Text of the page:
In this formula, **B5** refers to the cell address of a negative decimal fraction number which is -53.1416. Then the number 2 specifies that after the decimal point, there will be only 2 digits available. So, after executing the formula, -53.1416 has become -53.14.

## Method 3: Using the ROUNDUP Function

The **ROUNDUP function** takes numbers away from zero to round them off.

**ROUNDUP Function Syntax**

ROUNDUP(number, num_digits)

Arguments of the **ROUNDUP** function:

**number:**This is a mandatory field. Here you enter a number or a cell address to round off.**num_digits:**This field is also mandatory. After the decimal point of a decimal fraction number, this indicates the digit numbers you want to have.

The **ROUNDUP** function is seen in operation in the image above. It moves a number away from zero by rounding it up. To round off 3.1316, we used the formula below: **=ROUNDUP(B5,2)**

In the above formula, **B5** is the cell address that contains the number 3.1416. Then 2 specifies that only two digits are allowed after the point. So 3.1416 becomes 3.14 after applying the **ROUNDUP** function.

## Using ROUNDDOWN Function

The **ROUNDDOWN function** usually rounds a number down, to zero.

**ROUNDDOWN Function Syntax*** *

ROUNDDOWN(number, num_digits)

The **ROUNDDOWN** function has the following two arguments,

**number:**This is a mandatory field. Here you insert a number or a cell address to round down, toward the 0 (zero).**num_digits:**This field is also mandatory. Here you insert the digit according to which, digits after a decimal point will appear after applying the formula.

We can see the application of the **ROUNDDOWN** function in the above picture. We have used the following formula to round down 3.1416: **=ROUNDDOWN(B5,2)**

Within the above formula, **B5** refers to the cell address where the number 3.1416 is. Then the number 2 separated by a comma tells that after the rounded-up version of 3.1416, there will be only two digits after the decimal point.

So after applying the above formula of the **ROUNDDOWN** function, the number, 3.1416 eventually becomes 3.14.

## Using the MROUND Function

The **MROUND function** rounds off a number to the desired multiple.

**MROUND Function Syntax*** *

MROUND(number, multiple)

The **MROUND** function has only two arguments:

**number:**This is a mandatory field. Here you will insert the number that is to round to your desired multiple.**multiple:**This field is also mandatory. Here you insert the multiple to round off your number.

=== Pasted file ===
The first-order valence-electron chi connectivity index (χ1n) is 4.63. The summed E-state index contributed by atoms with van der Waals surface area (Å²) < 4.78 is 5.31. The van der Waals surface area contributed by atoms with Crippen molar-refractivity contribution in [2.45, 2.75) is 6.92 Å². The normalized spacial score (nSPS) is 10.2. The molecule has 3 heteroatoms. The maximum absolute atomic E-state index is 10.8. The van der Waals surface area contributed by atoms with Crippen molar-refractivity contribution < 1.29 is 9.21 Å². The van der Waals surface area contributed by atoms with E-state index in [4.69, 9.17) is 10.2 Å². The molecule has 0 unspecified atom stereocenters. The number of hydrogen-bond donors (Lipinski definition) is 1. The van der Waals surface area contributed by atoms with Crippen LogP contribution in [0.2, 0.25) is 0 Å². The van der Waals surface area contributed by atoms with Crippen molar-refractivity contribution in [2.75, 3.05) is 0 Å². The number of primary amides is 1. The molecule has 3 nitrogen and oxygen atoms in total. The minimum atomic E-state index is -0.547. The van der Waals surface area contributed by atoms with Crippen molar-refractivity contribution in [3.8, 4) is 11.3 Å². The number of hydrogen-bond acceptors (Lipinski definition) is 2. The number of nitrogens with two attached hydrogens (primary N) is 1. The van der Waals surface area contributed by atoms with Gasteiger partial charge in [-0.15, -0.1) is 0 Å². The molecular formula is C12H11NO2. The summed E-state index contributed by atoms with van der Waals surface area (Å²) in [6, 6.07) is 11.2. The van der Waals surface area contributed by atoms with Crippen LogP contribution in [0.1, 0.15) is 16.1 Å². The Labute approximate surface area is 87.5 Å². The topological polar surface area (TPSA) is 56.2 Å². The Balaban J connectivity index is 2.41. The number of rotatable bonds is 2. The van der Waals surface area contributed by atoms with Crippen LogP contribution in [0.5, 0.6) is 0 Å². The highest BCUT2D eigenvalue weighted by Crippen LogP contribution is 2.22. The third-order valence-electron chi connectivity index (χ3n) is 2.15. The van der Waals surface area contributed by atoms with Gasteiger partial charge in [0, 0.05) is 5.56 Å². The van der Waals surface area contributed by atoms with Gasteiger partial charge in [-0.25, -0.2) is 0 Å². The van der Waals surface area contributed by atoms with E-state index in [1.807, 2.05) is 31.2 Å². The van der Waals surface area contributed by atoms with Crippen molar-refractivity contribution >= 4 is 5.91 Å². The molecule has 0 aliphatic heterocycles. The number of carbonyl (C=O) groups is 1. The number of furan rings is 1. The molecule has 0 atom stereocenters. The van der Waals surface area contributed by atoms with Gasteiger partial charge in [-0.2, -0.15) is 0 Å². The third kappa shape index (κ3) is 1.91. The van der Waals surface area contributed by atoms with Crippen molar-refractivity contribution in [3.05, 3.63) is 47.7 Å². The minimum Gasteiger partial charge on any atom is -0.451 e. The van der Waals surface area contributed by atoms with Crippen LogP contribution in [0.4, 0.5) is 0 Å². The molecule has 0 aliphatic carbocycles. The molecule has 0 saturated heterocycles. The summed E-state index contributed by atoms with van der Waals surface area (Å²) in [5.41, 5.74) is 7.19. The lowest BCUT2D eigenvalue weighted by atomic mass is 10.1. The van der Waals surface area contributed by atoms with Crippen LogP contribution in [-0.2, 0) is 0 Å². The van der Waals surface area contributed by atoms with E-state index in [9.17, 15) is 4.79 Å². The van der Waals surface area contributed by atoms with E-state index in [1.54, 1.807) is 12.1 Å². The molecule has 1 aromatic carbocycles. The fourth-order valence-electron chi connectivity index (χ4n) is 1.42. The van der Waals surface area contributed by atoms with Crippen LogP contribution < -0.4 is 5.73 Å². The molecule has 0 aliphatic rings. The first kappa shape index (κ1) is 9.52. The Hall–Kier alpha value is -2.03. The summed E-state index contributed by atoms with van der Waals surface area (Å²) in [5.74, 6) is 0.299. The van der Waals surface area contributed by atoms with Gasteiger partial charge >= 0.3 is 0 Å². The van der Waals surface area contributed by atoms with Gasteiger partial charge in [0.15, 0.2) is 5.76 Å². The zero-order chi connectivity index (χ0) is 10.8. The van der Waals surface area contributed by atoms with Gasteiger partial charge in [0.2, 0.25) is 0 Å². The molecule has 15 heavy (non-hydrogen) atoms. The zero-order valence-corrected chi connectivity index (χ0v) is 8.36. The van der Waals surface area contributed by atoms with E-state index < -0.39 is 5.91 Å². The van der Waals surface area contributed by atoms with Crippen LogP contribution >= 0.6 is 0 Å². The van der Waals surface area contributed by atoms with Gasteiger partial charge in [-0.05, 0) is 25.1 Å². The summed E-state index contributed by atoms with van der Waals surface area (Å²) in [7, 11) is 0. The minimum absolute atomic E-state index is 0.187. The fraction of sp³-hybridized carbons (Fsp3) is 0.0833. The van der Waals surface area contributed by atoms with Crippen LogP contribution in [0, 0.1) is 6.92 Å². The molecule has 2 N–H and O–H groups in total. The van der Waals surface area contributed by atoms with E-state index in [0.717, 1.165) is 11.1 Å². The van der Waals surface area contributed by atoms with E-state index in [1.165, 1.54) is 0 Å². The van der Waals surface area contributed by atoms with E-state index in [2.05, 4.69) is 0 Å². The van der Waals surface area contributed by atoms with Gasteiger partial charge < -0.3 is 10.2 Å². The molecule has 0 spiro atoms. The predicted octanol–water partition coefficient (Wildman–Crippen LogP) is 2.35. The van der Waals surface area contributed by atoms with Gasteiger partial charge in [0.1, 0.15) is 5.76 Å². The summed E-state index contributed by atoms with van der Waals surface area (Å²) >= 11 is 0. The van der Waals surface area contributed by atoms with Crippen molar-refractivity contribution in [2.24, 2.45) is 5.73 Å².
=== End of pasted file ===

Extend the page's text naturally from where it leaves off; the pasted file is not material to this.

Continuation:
We can see the usage of the **MROUND** function in the above screenshot. We have applied the following formula of the **MROUND** function, to round off numbers to any multiple as we like.

**=MROUND(B5,2)**

In the above formula, **B5 ** holds the number 3.1416 that we want to round off. The number 2 is followed by a comma, make sure that the number 3.1416 turns into the nearest multiple of 2.

So after applying the above formula, 3.1416 becomes 4. Because the multiples of 2 are 0,2,4,6, etc. Among them, the one nearest to 3.1416 is 4. So 3.1416 eventually becomes 4.

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## Using the FLOOR Function

The **FLOOR function** rounds a number down, towards zero, to the nearest multiple of the significance.

**FLOOR Function Syntax*** *

FLOOR(number, significance)

The **FLOOR** function has two arguments only,

**number:**This is a mandatory field. The number to round off.**significance:**This field is mandatory too. Here type the multiple to which you wish to round your number off.

In the picture above, we can see the **FLOOR** function in operation. Here’s the formula that we have applied: **=FLOOR(B5,3)**

We use the **FLOOR** function to round down a number to its nearest multiple of significance. Here are intended number to round down is 3.1416 which is referred to as **B5**. The number 3 is our significance.

The multiples of 3 are 0,3,6,9, etc. So the nearest multiple of 3.1416 is 3. As a result, after applying the formula of the **FLOOR** function, the number 3.1416 becomes 3.

**Using the CEILING Function**

The **CEILING function** rounds up a number, to the significance’s closest multiple.

**CEILING Function Syntax**

CEILING(number, significance)

The **CEILING** function has only two arguments,

**number:**This is a mandatory field. The number you wish to round up to the next multiple of significance.**significance:**This field is also mandatory. It refers to the multiple to round off your number to.

In the picture above, we can see the application of the **CEILING** function. Here is the formula of the **CEILING** function that we have used: **=CEILING(B5,3)**

The **CEILING** function rounds up a number, away from zero, to the closest multiple of the significance. In the above formula, we’ve used significance, 3.

The multiples of 3 are 0, 3, 6, 9, etc. The nearest among all of these that is greater than 3.1416 is 6. So, after applying the formula 3.1416 becomes 6.

**Using the INT Function**

The **INT function** turns a number down to the nearest integer value.

**INT Function Syntax*** *

INT(number)

The **INT** function has only one argument,